The Edge Loop Trail is one of my favorites. While challenging, it offers rewarding views like no other trail I know. The trail begins near The Intention (1). If answers are sought to specific questions, make sure these are securely packed prior to departure. Questions that are only vaguely packed are often lost in either The Bogs (3) or Imagineland (4). Following the left fork of the trail (clockwise). \ \ Continue the subtle accent into the woods of Metaphoria (2). This terrain is lush with thought and imagination. Analogies grow abundantly. The sweet perfume of metaphor fills the air. Solutions to many problems may be found in the rays of light that trickle through the foliage. As the trail begins it's sharp decent, it may be appropriate to turn back, having enjoyed a nice stroll through Metaphoria.\ \ The path ahead descends steeply and then seems to disappear completely in The Bogs (3). This section of the trail is unmaintained. Bushwhacking though distracting thoughts, trudging through judgmental muck, and navigating the mires of confusions are to be expected. Visibility is often low and conditions are often impassible. On a good day, however, this section is not only passible, but enjoyable. Stones and logs in the Bogs, which otherwise would be tiring obstacles, serve as stepping stones. On warm, sunny days, the likelihood of being greeted and guided by a fairy muse is increased. The fairy muses generally keep to the realms of Imagineland (4) and Creation Circle (7). Though when the sun shines brightly or when grace smiles, a wondering fairy muse may fly over The Bogs and guide the wondering bushwhacker along an enchanted path. \ \ The brilliant meadows, crystal crags, and mysterious underground caverns of Imagineland (4) reward those who make it through the bogs. While similar to Metaphoria, Imagineland has far less rational thought and far more vivid sensations. It is a wondrous place, but be cautious of the breezes here. It is easy to get caught up in the thermals on a flight of fancy and be let down in another area, such as the Reflection Vista, or The Bogs, or even at the Trailhead. To guard against such derailment, it's a good idea to tell a fairy muse of your intention not to get carried away. Surrender Point (5) waits just ahead. Leave your pack of intentions and thoughts at this point. Trust that your conscious content will be returned, though likely altered, at Reflection Vista (6). It not possible to give an accurate description of what takes place between Surrender Point (5) and Reflection Vista (6), as conscious observation is not permitted. From what I've gathered at Reflection Point, this is a path of profound experience and insight, a sliver of mystery ensconced in the glow of undisclosed light. Reflection point is a good lunch spot. \ \ After being nourish with insight, venture forth inspired. Halfway up the gradual path toward Integration (9), a trail marker indicates an optional detour, the Creative Circle (7), which is a must for artists. At the fork on the rim of the Creative Circle, do not be tempted by a short cut (right) which leads straight toward Expression Falls (8). Take a left and go the long way around again and again until the art is refined. \ \ When finished, which is felt more accurately than measured, head toward Expression Falls (8). This winding path is best when the falls are flowing well, though often worth trekking even when dry. Keep a close eye out for the trail, as many false paths in this area lead into more bogs. Follow the foot bridges over the bogs and finish the hike in Integration (9). \ \ Happy Hiking!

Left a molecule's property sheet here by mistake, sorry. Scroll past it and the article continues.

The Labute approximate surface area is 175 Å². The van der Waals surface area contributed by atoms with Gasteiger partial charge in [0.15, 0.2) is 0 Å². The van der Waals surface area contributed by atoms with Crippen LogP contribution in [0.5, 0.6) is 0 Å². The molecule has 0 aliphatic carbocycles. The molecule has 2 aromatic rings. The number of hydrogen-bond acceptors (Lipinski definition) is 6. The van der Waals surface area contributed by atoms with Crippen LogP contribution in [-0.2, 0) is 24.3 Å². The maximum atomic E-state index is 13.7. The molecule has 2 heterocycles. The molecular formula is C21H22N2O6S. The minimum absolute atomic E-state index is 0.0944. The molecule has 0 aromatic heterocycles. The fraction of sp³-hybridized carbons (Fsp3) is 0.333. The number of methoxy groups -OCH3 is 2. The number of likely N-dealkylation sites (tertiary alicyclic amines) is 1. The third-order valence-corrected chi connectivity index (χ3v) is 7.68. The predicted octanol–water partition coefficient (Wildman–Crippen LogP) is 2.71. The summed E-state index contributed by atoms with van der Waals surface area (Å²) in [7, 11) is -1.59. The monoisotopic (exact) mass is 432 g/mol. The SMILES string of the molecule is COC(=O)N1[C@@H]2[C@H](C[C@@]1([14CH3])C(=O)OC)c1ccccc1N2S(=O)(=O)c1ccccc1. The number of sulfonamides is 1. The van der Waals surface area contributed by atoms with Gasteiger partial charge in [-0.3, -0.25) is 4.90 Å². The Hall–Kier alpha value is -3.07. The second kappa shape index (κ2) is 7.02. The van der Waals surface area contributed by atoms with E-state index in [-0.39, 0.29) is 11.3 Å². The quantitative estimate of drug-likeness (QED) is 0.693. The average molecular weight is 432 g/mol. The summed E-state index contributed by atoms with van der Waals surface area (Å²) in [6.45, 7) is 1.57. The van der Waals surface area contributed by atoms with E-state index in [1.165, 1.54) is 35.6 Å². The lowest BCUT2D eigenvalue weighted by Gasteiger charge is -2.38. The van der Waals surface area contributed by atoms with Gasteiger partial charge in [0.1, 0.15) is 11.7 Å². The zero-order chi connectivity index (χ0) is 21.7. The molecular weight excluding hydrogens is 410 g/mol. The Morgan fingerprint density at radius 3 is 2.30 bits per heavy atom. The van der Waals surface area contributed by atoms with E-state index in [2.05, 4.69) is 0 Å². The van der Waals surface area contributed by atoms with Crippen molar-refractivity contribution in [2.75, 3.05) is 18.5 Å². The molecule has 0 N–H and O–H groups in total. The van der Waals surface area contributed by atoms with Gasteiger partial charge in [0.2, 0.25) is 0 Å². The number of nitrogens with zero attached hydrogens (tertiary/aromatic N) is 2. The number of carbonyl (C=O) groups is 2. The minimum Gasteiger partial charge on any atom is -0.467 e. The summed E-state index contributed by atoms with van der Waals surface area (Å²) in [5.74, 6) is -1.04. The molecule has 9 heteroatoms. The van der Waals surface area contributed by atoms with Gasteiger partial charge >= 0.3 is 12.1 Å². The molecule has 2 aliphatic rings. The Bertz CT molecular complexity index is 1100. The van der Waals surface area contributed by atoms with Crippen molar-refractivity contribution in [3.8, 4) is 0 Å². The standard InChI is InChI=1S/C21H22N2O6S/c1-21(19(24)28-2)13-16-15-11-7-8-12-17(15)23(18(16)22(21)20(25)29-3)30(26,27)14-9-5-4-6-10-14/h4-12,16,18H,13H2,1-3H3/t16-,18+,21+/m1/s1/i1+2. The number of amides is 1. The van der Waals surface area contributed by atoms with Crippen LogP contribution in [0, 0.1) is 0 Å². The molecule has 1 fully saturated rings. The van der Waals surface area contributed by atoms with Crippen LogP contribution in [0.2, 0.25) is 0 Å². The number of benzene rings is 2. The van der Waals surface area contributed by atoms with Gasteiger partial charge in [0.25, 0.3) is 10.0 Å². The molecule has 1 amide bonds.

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    Donald Mathews:

    [Donald Mathews]

    HIBERNATION II

    Almost all the leaves
    Have fallen from the maple
    A red blanket of pine needles
    Lies thick on the ground
    Winter air is crisp and cold
    As sun arcs low across the sky

    Like a stone at the bottom of a hill
    A strange lethargy has me in its grasp
    My body is heavy, thoughts are sluggish
    Inspiration has deserted me, prods me not
    I am content to remain hidden with my stillness
    Content to rest in peace by the fire

    As I searched for the muse in December, this little poem came to me. Interestingly, I wrote a similar poem earlier in February last year. I seem to be in a long cycle of hibernation, waiting for a call to creative action, or maybe inaction as I stretch toward my 76th year.

    I am reminded to "trust the process." There is a deeper direction beyond conscious knowing that in its strange way takes everything into consideration. My task is to pay attention to what I am supposed to do with respect to what is going on around me and in me. This is what I consider being "present." Often what is happening seems far removed from my conscious goals. However, in the long run, I end up where I are supposed to be or accomplish what really needs to be accomplished. This is how creativity unfolds! This is being on the edge!